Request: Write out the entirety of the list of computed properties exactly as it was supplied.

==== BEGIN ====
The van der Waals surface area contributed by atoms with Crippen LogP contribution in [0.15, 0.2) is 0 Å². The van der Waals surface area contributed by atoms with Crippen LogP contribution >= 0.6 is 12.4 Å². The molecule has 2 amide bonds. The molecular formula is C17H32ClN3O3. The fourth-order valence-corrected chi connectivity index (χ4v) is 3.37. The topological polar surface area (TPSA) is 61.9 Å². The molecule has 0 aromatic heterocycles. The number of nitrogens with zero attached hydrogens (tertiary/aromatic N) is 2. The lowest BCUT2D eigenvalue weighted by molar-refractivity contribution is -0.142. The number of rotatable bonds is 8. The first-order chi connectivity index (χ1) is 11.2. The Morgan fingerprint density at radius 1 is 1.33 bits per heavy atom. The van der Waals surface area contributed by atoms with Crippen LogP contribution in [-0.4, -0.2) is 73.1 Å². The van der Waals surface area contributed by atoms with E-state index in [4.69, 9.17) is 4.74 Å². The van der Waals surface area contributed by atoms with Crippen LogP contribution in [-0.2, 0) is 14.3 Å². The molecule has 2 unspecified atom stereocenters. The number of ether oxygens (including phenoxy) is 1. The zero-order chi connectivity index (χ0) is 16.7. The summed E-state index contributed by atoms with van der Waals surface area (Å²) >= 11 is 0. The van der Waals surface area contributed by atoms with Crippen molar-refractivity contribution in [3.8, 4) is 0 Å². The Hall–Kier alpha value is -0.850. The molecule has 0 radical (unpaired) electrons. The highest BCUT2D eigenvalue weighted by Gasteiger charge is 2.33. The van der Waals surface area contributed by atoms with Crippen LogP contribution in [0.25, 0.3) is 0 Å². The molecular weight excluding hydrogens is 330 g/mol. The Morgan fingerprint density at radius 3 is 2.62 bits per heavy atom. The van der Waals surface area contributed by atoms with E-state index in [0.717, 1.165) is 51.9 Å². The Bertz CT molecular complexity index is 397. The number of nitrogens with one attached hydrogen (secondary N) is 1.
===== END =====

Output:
The van der Waals surface area contributed by atoms with Crippen LogP contribution in [0.15, 0.2) is 0 Å². The van der Waals surface area contributed by atoms with Crippen LogP contribution >= 0.6 is 12.4 Å². The molecule has 2 amide bonds. The molecular formula is C17H32ClN3O3. The fourth-order valence-corrected chi connectivity index (χ4v) is 3.37. The topological polar surface area (TPSA) is 61.9 Å². The molecule has 0 aromatic heterocycles. The number of nitrogens with zero attached hydrogens (tertiary/aromatic N) is 2. The lowest BCUT2D eigenvalue weighted by molar-refractivity contribution is -0.142. The number of rotatable bonds is 8. The first-order chi connectivity index (χ1) is 11.2. The Morgan fingerprint density at radius 1 is 1.33 bits per heavy atom. The van der Waals surface area contributed by atoms with Crippen LogP contribution in [-0.4, -0.2) is 73.1 Å². The van der Waals surface area contributed by atoms with E-state index in [4.69, 9.17) is 4.74 Å². The van der Waals surface area contributed by atoms with Crippen LogP contribution in [-0.2, 0) is 14.3 Å². The molecule has 2 unspecified atom stereocenters. The number of ether oxygens (including phenoxy) is 1. The zero-order chi connectivity index (χ0) is 16.7. The summed E-state index contributed by atoms with van der Waals surface area (Å²) >= 11 is 0. The van der Waals surface area contributed by atoms with Crippen molar-refractivity contribution in [3.8, 4) is 0 Å². The Hall–Kier alpha value is -0.850. The molecule has 0 radical (unpaired) electrons. The highest BCUT2D eigenvalue weighted by Gasteiger charge is 2.33. The van der Waals surface area contributed by atoms with Crippen LogP contribution in [0.25, 0.3) is 0 Å². The molecular weight excluding hydrogens is 330 g/mol. The Morgan fingerprint density at radius 3 is 2.62 bits per heavy atom. The van der Waals surface area contributed by atoms with E-state index in [0.717, 1.165) is 51.9 Å². The Bertz CT molecular complexity index is 397. The number of nitrogens with one attached hydrogen (secondary N) is 1.